Bill Kristol identifies as a Democrat

What a bore Bill Kristol has become. For years, he was the leading popular spokesman for the Leo Strauss-inspired political advocacy alliance dubbed “neoconservatives,” a bipartisan clan with dreams of reforming a corrupted constitutional republic into a paternalist intellectual’s petri dish — equal parts cherry-picked Platonic moralism, progressive-Hegelian nanny-statism, military adventurism as domestic social engineering project, and (largely feigned) American-grassroots social conservatism.

The neoconservative dream not only failed in practice, but arguably played an essential role in deforming American constitutional conservatism into the corporate tribal paranoia factory that finally produced the establishment’s ultimate weapon, the cult of useful idiots who revere Donald Trump.

Perhaps unwilling to accept the shame of such a “What have I done?” reckoning, Kristol has been on a relentless and relentlessly ineffective crusade to defeat Trump, and to distance himself from the Republican establishment that created Trumpism — the establishment which he himself fostered for years. Today, at last, he has taken his spite-and-shame-induced distancing efforts to their inevitable and natural conclusion, declaring himself to be a Democrat, at least as long as Trump remains the face of the GOP.

Why does “one” have to say this? Why is Democrat the only answer for an opponent of Trump? Why not independent? Why not just declare oneself a conscientious objector who refuses to declare support or even cast a vote in a process now thoroughly rigged for authoritarian populism and progressive authoritarianism? Why not write articles explaining, rationally and passionately, why Trump is a danger to the republic, and the death knell of the Republican Party as any sort of public voice for conservatism, free markets, moral decency, or the intellectual superiority of liberty? 

Why not any of those options, Mr. Kristol? I would guess the reasons come down to the following:

Kristol’s neoconservatism was always grounded in a certain quasi-aristocratic disdain for “the ordinary man,” which will tend to make one leery of the individual liberty and genuine self-government that represent the most obvious points of theoretical attack against Trumpism.

Kristol has always had many intellectual allies in the Democratic Party, and in fact the neoconservative movement (before it adopted that name) had its roots in that party, so this shift does not feel as radical to Kristol as it might to someone who truly saw the left-right divide as the fundamental and intractable political conflict in America.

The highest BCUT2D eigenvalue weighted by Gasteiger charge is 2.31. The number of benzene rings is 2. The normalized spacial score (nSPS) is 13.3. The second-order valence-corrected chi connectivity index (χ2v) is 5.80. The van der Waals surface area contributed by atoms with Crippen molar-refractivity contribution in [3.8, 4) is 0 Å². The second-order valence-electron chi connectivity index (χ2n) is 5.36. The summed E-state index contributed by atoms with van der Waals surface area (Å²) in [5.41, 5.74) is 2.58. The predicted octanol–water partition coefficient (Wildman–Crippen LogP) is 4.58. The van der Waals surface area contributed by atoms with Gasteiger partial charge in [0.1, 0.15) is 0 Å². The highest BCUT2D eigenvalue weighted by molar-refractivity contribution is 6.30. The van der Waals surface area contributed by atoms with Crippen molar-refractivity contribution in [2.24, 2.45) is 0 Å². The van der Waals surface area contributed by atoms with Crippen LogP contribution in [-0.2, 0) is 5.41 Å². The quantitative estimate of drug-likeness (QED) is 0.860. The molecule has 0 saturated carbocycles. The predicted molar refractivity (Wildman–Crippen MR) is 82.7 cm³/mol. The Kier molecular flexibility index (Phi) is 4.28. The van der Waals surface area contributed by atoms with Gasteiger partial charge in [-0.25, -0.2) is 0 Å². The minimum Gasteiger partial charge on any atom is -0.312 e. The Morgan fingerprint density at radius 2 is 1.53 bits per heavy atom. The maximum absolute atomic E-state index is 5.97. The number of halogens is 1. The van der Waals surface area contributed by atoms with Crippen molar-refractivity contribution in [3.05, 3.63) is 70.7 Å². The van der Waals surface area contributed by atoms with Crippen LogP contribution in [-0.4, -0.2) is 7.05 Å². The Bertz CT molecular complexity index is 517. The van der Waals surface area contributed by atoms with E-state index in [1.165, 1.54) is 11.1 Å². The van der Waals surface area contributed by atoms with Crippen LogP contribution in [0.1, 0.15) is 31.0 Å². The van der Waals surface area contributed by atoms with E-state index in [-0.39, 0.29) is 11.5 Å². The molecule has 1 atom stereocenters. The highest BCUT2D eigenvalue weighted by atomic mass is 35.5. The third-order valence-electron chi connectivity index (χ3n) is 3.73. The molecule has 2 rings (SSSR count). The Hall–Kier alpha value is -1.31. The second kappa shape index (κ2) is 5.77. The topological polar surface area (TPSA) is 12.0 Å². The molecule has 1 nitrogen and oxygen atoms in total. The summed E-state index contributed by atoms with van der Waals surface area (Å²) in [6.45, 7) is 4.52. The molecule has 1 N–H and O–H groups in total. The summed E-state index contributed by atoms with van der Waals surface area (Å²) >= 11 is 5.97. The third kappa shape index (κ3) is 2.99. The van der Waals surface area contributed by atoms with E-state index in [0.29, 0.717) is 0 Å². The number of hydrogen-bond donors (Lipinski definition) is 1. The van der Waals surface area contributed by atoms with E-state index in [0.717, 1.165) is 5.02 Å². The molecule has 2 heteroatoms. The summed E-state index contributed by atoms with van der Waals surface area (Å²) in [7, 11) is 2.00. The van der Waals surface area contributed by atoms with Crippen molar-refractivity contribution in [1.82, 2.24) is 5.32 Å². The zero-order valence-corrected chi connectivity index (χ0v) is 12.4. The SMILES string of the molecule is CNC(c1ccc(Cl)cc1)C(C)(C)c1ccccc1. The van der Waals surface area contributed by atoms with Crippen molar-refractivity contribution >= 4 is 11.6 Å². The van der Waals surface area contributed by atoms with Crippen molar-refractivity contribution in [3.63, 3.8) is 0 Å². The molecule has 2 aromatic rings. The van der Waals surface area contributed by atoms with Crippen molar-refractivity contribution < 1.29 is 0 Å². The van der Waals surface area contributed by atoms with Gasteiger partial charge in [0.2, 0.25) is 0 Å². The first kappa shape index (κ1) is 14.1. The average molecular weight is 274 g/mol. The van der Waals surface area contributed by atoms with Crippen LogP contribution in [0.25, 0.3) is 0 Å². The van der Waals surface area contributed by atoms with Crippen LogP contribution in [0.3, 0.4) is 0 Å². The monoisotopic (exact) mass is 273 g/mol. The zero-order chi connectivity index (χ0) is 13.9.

Kristol, as a man who once had real influence in Washington, and was very much a player in the “two-party system” establishment for many years, is suffering through a “woman scorned” moment, such that rebelling against his old allies and friends in the most outrageous way possible is an act of sheer spite and indignant vindictiveness.

In short, there is no sensible reason whatsoever for anyone who regards himself as any kind of conservative, who believes socialism would be harmful to America, who prefers free markets to controlled economies, who favors individual and family-based spiritual development over paternalistic social engineering, and who abhors the partisan tribalism that has killed the independent American spirit, to advocate voting Democrat as an antidote to Trump.

There is another, more rational way — and also, I would offer, a more Straussian way — to address this problem: Resign oneself maturely to the reality that there can be no immediate practical solution for a civilizational catastrophe so long in the making and so deep in the societal marrow; recognize that this is no time for superficial grandstanding and ego-puffery; and accept that one who wishes to be in any way politically active must begin by taking the incremental, largely invisible steps necessary to build a new, stronger foundation for the future nation and populace that will eventually have to find its way out of today’s political ruins, and back onto some sort of reasonable path.

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